Something that I found terribly uncomfortable was the high school reunion. I’d hate to have to go to something like that. It’s nine years since I left high school and while watching, was dreading the idea of a similar event. Luckily it isn’t a ‘thing’ here in the introverted UK so I won’t have to do it but the film creates a horrible atmosphere of half memories of people you haven’t seen for a reason. It was at the reunion that a lot of the soundtrack featured and that is an area in which the movie excels. The film features a 1980s pop and rock soundtrack which fits perfectly and included some great songs by the likes of David Bowie, The Clash, Guns ‘N’ Roses, The Specials, The Jam and Grandmaster Flash. Although I wouldn’t be interested in seeing the movie again, I’d definitely listen to the soundtrack.

The film has a clever way of creating a voiceover without really having one by making a central character a radio host. This way Debi is able to vocalise her thoughts and feelings to her listeners (and the audience) without the need for characters which would only be on screen for her to bounce off. Occasionally it isn’t very realistic but in a film in which John Cusack is an assassin, realism isn’t really top of the agenda. I didn’t find Cusack particularly annoying which was a good thing. I thought he was reasonable as the hired killer and was good in a lot of the fighting and stealthy killing scenes. As I already mentioned, he also has a great on screen chemistry with Minnie Driver, who is excellent. Her accent is remarkable and she provides the emotional depth which is sometimes lacking in her co-star. Dan Aykroyd, like John Cusack, is another actor who often bugs me but I thought he was ok here and I also liked Jeremy Piven. Hank Azaria is wasted and Alan Arkin has little to do but is fine.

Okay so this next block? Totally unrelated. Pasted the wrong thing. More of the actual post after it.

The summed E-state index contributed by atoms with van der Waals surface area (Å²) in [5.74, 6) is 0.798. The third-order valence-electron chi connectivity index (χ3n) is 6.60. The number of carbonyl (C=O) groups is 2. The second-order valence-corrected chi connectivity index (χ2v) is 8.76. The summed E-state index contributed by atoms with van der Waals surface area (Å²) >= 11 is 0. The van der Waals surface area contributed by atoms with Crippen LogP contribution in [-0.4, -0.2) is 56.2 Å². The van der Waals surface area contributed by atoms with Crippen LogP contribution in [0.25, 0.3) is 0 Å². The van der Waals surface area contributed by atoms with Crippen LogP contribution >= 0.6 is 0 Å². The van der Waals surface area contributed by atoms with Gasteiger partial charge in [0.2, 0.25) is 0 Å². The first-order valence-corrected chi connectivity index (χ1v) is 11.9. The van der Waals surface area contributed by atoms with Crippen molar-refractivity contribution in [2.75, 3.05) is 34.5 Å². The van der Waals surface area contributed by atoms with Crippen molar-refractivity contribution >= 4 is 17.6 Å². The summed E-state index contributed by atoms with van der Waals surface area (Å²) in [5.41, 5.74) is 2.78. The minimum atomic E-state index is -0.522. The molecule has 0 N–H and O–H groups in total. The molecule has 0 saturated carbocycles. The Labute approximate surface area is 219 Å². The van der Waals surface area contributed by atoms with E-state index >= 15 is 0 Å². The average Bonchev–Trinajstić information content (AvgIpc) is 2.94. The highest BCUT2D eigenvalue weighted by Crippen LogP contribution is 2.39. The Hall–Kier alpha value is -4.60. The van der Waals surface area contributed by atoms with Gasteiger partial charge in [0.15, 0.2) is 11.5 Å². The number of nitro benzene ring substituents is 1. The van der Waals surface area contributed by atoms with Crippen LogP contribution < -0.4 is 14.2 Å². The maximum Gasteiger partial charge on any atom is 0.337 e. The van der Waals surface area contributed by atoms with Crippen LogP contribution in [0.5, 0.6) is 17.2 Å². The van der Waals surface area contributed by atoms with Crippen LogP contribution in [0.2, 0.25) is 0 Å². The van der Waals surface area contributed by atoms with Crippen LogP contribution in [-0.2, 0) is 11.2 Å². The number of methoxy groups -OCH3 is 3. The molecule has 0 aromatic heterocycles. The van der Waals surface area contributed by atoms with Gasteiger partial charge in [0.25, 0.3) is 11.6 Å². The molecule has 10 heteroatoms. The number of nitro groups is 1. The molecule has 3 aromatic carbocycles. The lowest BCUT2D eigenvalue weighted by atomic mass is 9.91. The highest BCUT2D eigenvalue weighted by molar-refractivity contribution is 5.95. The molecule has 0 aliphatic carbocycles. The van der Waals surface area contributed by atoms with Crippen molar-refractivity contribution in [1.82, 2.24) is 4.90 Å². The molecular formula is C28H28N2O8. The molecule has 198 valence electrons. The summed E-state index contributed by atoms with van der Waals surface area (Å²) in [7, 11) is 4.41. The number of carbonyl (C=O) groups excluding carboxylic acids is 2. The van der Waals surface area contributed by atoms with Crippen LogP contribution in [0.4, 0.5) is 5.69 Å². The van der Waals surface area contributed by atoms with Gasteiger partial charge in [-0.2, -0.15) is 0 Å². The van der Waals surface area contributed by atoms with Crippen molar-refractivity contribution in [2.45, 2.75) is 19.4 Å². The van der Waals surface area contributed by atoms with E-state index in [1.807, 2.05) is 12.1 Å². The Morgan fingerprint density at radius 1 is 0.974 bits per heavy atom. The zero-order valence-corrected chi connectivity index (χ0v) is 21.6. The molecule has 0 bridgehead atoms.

Overall Grosse Pointe Blank is a decent, male friendly rom-com. The plot shows early signs of promise but doesn’t develop satisfactorily and the ending is weak but the dialogue is snappy and entertaining. The central relationship is very good and the soundtrack is excellent and while I wasn’t keen on the shootout ending, I was invested enough in the story up to that pointe that it didn’t bother me as much as it might otherwise have. 

7/10 


Titbits
  • The movie features four Cusacks'. As well as John, it also features his siblings Joan, Ann and Bill.
  • The only shot of the real Grosse Pointe is the helicopter shot at the end. Permission was denied to film in Grosse Pointe high school because the school didn't like the image of a former pupil becoming a hit man.
  • There are several James Bond references in the script and soundtrack.      

3 comments:

  1. This is one of the films I've seen hundreds of times. I think it is well underrated. It sits outside of the regular high school reunion vein, just like it sits outside the regular 80s comedy vein. It is a beast in an of itself, something that I think is reflected in its alternate-80s soundtrack. Not many of those songs have been restricted to generic 80s songs, just like the film. The film feels more real because of it. Great to see you enjoyed!

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    1. Yeah, I think you're right. It somehow manages to straddle the traditional rom-com/reunion film without pulling out most of the normal clichés that go with those sort of films.